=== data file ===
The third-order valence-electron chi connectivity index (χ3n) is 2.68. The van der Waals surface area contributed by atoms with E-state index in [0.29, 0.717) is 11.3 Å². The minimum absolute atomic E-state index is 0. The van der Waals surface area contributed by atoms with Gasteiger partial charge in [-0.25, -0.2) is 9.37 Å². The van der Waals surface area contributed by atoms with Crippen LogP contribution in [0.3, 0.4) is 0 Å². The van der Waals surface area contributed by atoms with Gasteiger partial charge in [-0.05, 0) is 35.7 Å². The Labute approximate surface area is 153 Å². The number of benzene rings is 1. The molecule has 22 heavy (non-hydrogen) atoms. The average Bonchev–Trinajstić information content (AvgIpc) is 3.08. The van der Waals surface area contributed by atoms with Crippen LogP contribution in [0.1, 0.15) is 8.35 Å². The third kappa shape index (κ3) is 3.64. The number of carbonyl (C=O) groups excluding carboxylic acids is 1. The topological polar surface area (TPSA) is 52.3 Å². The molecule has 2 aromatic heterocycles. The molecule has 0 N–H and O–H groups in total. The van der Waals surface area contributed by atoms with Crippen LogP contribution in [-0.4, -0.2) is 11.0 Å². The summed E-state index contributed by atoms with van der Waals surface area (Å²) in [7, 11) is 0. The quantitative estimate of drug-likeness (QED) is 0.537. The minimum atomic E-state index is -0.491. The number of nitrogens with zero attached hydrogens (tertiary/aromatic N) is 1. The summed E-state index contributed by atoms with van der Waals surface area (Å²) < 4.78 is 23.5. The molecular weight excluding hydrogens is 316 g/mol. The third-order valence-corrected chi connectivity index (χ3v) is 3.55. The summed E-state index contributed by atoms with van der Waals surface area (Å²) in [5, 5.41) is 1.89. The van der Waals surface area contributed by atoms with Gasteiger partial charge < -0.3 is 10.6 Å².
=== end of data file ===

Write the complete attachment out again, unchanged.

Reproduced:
The third-order valence-electron chi connectivity index (χ3n) is 2.68. The van der Waals surface area contributed by atoms with E-state index in [0.29, 0.717) is 11.3 Å². The minimum absolute atomic E-state index is 0. The van der Waals surface area contributed by atoms with Gasteiger partial charge in [-0.25, -0.2) is 9.37 Å². The van der Waals surface area contributed by atoms with Crippen LogP contribution in [0.3, 0.4) is 0 Å². The van der Waals surface area contributed by atoms with Gasteiger partial charge in [-0.05, 0) is 35.7 Å². The Labute approximate surface area is 153 Å². The number of benzene rings is 1. The molecule has 22 heavy (non-hydrogen) atoms. The average Bonchev–Trinajstić information content (AvgIpc) is 3.08. The van der Waals surface area contributed by atoms with Crippen LogP contribution in [0.1, 0.15) is 8.35 Å². The third kappa shape index (κ3) is 3.64. The number of carbonyl (C=O) groups excluding carboxylic acids is 1. The topological polar surface area (TPSA) is 52.3 Å². The molecule has 2 aromatic heterocycles. The molecule has 0 N–H and O–H groups in total. The van der Waals surface area contributed by atoms with Crippen LogP contribution in [-0.4, -0.2) is 11.0 Å². The summed E-state index contributed by atoms with van der Waals surface area (Å²) in [7, 11) is 0. The quantitative estimate of drug-likeness (QED) is 0.537. The minimum atomic E-state index is -0.491. The number of nitrogens with zero attached hydrogens (tertiary/aromatic N) is 1. The summed E-state index contributed by atoms with van der Waals surface area (Å²) < 4.78 is 23.5. The molecular weight excluding hydrogens is 316 g/mol. The third-order valence-corrected chi connectivity index (χ3v) is 3.55. The summed E-state index contributed by atoms with van der Waals surface area (Å²) in [5, 5.41) is 1.89. The van der Waals surface area contributed by atoms with Gasteiger partial charge < -0.3 is 10.6 Å².